Yes, I run training programs in business writing. And in How to Deal With Difficult People. Grammar and punctuation. Technical writing. Monsoon Papers. Wait, what? What does Monsoon Paper mean? And how does it relate to business writing? Truthfully, I do not teach Monsoon Papers in businesses. Yet.
All of us need to express ourselves. Some of us dance or sing. Others draw or write. Some of us don’t want to explore that creative need, so we push it down. Sometimes we just push and feel abandoned. Others drink or overeat. When we are scared of our own creativity, we often run from it.
Creativity and creative expression are not the realm of woo-woo art or poetry majors. Creative expression is how we make meaning of the world. And the world needs making meaning of, for sure.
For my whole life, I’ve used writing and collage to make meaning. I don’t draw well, and the texture of collage, especially when words or word-forms are involved, intrigue me. Almost every artist knows not to create on a blank white page. For many reasons: figures need to be grounded, not floating on air; a background adds context.
In my first year in Phoenix, people told me about monsoon–a season of hard, sudden rain and whipping winds. “Sure,” I thought. “Right.” People say crazy things. Then one day, walking home, I saw clouds climbing up over the horizon. They were olive green and mustard yellow. Lightning shot out of them. I ran the rest of the way home, pushed by the wind. I grabbed some heavy paper and hung it in the trees. When the rain began, I threw ink onto the paper, inks the color of the clouds–dark green and yellows and purples.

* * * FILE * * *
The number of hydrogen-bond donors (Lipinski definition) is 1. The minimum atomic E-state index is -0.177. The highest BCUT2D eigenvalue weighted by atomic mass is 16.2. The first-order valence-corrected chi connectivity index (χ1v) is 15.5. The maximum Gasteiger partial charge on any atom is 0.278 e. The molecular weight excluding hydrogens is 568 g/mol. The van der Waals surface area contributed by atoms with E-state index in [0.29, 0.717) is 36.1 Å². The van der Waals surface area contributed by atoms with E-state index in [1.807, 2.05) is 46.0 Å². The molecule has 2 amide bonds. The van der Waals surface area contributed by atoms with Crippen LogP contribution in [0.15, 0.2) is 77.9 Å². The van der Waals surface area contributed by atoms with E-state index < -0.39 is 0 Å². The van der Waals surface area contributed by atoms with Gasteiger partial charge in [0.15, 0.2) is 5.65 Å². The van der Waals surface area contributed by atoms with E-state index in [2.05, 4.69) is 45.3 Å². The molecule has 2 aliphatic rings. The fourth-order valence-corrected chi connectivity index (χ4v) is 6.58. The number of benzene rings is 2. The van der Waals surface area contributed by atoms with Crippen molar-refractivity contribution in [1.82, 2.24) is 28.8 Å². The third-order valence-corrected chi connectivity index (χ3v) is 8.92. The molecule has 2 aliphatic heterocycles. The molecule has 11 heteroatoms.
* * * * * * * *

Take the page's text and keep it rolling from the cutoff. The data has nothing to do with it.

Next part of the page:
Rain beat the paper, wind whipped it into folding onto itself. But when the storm was over, I had some great papers, wrinkled and color-washed.
The method doesn’t lend itself to control, which intrigues me, because much of life can’t be controlled, either. No matter how much we try.
Making meaning when we aren’t in control is much harder. When we can’t control the anger in others, it helps if I remember how I control this paper once it is dry. When I can’t see the bravery in someone who is out of control, I can remember how the paper looked when it was wet and a mess, and how all it needed to look great was to dry out.
Found poetry is another creative technique. You choose a book or magazine, rip out two pages, and cut out words or phrases that sound interesting to you. Yes, this is a random exercise.
Once you have a small pile of unrelated phrases, you begin to think about their meaning, possibilities, and ideas. You then push together phrases that want to travel together, adding words like “and,” “so,” “the,” as you need them. It’s a good reminder that small words matter in big ways.
In business writing, as in poetry, every word counts. Every word carries meaning that another person will interpret with their personality, their background, which is different from yours. To become aware of this, word by word, is a creative exercise that has a big payoff in the business world.
We become more careful about what we say. We choose our words more carefully. We think before we hit “Send.” Good results, all.
Using a small brush and glue, affix the words onto a background of Monsoon Papers, and you have Found Poetry. They invite reading, just for the color and cut-out words.
And yes, people will tell you it isn’t “real” poetry, or even “real” art. But no one can tell you that you haven’t made meaning of life. And that is the definition of art.
Smile at the people who don’t understand. Now that you do, there is no going back.
––Quinn McDonald is a corporate trainer who is aware that we use word for love and hate, control and letting go of control in our every day life. We are all creative. We can all use creativity.
Here’s what the poetry above, says:
Close to Home
Even though I had been expecting it,
it still hit me with a thud.
How did this happen?
We gave it our best shot,
we worked in scraps of free time;
you could almost believe it was still summer.
This summer explodes,
running into legend, into nightmares
I knew something was wrong.
Our relationship with truth is cracked.